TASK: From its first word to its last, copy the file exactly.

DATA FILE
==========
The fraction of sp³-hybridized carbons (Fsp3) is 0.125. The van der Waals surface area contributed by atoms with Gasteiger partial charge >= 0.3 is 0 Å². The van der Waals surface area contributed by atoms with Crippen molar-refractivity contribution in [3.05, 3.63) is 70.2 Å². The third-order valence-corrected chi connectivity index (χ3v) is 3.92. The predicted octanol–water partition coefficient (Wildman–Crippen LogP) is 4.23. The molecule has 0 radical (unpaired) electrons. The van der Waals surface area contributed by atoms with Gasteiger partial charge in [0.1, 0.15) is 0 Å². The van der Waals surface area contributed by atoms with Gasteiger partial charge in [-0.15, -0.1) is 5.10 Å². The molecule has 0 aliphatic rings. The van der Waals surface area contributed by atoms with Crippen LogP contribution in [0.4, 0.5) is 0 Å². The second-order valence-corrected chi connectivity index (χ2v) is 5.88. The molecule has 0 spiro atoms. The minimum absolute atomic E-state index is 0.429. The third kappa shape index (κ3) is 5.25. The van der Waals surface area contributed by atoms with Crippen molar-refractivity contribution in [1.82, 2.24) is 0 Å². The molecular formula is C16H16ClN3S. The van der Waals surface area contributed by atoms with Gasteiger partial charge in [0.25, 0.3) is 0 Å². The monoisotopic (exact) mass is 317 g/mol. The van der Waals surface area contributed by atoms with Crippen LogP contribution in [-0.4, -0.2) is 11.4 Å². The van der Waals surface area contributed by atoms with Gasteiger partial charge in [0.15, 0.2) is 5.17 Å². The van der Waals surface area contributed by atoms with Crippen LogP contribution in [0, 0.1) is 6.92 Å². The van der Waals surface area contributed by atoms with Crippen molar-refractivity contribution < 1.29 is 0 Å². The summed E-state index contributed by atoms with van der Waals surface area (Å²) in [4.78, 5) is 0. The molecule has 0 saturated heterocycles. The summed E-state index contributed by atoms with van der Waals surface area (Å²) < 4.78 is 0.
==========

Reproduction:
The fraction of sp³-hybridized carbons (Fsp3) is 0.125. The van der Waals surface area contributed by atoms with Gasteiger partial charge >= 0.3 is 0 Å². The van der Waals surface area contributed by atoms with Crippen molar-refractivity contribution in [3.05, 3.63) is 70.2 Å². The third-order valence-corrected chi connectivity index (χ3v) is 3.92. The predicted octanol–water partition coefficient (Wildman–Crippen LogP) is 4.23. The molecule has 0 radical (unpaired) electrons. The van der Waals surface area contributed by atoms with Gasteiger partial charge in [0.1, 0.15) is 0 Å². The van der Waals surface area contributed by atoms with Gasteiger partial charge in [-0.15, -0.1) is 5.10 Å². The molecule has 0 aliphatic rings. The van der Waals surface area contributed by atoms with Crippen LogP contribution in [0.4, 0.5) is 0 Å². The second-order valence-corrected chi connectivity index (χ2v) is 5.88. The molecule has 0 spiro atoms. The minimum absolute atomic E-state index is 0.429. The third kappa shape index (κ3) is 5.25. The van der Waals surface area contributed by atoms with Crippen molar-refractivity contribution in [1.82, 2.24) is 0 Å². The molecular formula is C16H16ClN3S. The van der Waals surface area contributed by atoms with Gasteiger partial charge in [0.25, 0.3) is 0 Å². The monoisotopic (exact) mass is 317 g/mol. The van der Waals surface area contributed by atoms with Crippen LogP contribution in [-0.4, -0.2) is 11.4 Å². The van der Waals surface area contributed by atoms with Gasteiger partial charge in [0.15, 0.2) is 5.17 Å². The van der Waals surface area contributed by atoms with Crippen LogP contribution in [0, 0.1) is 6.92 Å². The van der Waals surface area contributed by atoms with Crippen molar-refractivity contribution < 1.29 is 0 Å². The summed E-state index contributed by atoms with van der Waals surface area (Å²) in [4.78, 5) is 0. The molecule has 0 saturated heterocycles. The summed E-state index contributed by atoms with van der Waals surface area (Å²) < 4.78 is 0.